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      A multifunctional synthetic matrix that can simultaneously provide electrical and mechanical cues, in addition to providing structural support and chemical cues, is developed by combining novel bidirectional polyelectrolyte hydrogels with an optimized electrochemical cell. The matrix is shown to support stem cell growth, proliferation, and differentiation in a 3D environment.

    3. High-Performance Organic Solar Cells with Spray-Coated Hole-Transport and Active Layers (pages 64–72)

      Claudio Girotto, Davide Moia, Barry P. Rand and Paul Heremans

      Article first published online: 9 NOV 2010 | DOI: 10.1002/adfm.201001562

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      We show that spray coating can be used to deposit the organic layers in high-performance solution-processed organic solar cells. By proper engineering of the inks for the hole-transport layer and the polymer:fullerene mixture, we achieve highly uniform films with optimized and controllable thickness and low surface roughness. We demonstrate that the technique yields cells with nearly identical performance to the best spin-coated control devices.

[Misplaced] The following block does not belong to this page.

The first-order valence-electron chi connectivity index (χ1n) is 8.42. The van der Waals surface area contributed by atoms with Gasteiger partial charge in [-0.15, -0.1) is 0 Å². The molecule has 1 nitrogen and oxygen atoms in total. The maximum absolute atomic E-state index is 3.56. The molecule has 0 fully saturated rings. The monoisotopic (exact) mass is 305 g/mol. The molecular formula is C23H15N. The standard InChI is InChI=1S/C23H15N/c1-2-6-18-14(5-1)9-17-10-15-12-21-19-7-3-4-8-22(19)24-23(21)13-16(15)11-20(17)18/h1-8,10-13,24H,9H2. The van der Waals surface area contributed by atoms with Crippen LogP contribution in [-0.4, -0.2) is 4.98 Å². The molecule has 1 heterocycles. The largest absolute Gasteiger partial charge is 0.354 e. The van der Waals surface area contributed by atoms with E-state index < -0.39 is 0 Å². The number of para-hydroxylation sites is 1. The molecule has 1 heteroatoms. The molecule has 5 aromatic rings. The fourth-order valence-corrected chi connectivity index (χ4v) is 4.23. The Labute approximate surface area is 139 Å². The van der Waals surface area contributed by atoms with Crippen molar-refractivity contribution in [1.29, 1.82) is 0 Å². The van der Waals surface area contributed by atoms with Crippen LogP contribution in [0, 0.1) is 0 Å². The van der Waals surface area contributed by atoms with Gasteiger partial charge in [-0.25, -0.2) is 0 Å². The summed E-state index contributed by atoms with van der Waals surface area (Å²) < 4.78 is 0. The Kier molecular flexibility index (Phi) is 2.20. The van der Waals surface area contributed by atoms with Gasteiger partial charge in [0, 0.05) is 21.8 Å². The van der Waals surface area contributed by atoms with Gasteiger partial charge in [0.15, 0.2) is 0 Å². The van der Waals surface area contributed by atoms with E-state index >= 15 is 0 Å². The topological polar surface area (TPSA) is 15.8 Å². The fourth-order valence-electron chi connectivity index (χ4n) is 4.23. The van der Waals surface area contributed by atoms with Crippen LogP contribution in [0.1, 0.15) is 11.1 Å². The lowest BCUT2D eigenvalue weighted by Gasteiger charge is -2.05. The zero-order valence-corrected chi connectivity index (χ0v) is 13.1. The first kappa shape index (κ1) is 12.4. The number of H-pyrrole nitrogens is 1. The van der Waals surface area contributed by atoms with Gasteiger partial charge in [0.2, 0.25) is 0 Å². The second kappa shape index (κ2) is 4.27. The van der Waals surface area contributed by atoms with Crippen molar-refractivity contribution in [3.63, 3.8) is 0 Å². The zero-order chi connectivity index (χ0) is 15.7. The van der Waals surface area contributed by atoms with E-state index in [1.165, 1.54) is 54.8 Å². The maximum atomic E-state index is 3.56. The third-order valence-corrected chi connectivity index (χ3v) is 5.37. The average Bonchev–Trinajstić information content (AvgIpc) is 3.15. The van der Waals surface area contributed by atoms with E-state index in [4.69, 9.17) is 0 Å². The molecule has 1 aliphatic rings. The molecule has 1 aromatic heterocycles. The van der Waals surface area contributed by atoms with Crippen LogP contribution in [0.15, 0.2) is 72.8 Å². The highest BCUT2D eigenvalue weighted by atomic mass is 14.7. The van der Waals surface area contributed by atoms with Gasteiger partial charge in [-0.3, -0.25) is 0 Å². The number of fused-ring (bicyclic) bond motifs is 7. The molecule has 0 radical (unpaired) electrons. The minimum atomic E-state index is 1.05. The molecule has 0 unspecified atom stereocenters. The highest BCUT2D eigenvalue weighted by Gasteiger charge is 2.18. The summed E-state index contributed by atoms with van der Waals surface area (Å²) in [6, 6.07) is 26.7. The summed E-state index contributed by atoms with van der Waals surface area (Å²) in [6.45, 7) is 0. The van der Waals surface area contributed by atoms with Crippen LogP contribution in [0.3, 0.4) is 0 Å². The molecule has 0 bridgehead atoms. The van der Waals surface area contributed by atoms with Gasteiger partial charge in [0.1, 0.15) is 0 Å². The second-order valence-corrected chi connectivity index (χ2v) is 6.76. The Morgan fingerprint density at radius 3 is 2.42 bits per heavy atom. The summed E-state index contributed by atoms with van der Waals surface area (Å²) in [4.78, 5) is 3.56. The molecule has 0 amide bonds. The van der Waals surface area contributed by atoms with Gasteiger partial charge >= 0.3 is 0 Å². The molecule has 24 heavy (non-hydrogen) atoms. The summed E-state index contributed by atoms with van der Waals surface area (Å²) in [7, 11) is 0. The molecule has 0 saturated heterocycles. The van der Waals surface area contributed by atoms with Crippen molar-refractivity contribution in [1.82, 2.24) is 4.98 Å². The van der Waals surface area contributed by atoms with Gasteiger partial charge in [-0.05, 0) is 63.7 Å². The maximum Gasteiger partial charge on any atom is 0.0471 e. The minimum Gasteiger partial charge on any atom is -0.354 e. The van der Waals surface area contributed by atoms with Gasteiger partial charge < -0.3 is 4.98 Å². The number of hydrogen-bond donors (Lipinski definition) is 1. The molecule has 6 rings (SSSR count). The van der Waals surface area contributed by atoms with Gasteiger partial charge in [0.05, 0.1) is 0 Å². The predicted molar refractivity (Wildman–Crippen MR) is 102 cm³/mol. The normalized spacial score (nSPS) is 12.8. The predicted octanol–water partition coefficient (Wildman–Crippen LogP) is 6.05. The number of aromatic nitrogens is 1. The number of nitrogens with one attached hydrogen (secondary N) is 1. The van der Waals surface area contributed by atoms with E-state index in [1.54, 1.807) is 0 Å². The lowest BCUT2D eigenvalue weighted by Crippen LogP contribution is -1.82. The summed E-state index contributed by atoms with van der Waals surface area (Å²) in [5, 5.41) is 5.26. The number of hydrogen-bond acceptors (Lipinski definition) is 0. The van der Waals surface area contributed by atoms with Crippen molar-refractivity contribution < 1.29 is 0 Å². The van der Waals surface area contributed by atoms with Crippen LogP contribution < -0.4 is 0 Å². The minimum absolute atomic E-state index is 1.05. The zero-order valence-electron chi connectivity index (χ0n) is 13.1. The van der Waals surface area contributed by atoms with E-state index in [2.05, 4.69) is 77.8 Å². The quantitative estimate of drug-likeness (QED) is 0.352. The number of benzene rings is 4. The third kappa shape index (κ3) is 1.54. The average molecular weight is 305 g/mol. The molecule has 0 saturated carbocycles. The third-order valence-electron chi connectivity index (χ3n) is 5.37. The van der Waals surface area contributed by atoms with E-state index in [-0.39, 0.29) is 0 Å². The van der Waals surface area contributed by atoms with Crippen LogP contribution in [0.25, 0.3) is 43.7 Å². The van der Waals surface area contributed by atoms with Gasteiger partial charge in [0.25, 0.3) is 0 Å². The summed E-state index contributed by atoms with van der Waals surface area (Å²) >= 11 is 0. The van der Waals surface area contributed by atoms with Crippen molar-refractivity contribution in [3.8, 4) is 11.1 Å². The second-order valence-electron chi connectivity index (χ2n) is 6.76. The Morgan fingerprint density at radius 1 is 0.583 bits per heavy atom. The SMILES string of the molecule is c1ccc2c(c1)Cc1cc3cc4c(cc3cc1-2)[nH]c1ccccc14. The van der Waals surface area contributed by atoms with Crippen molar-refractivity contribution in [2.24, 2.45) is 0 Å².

4. Nanotechnology-Enabled Closed Loop Insulin Delivery Device: In Vitro and In Vivo Evaluation of Glucose-Regulated Insulin Release for Diabetes Control (pages 73–82)

      Claudia R. Gordijo, Khajag Koulajian, Adam J. Shuhendler, Leonardo D. Bonifacio, Hui Yu Huang, Simon Chiang, Geoffrey A. Ozin, Adria Giacca and Xiao Yu Wu

      Article first published online: 7 DEC 2010 | DOI: 10.1002/adfm.201001762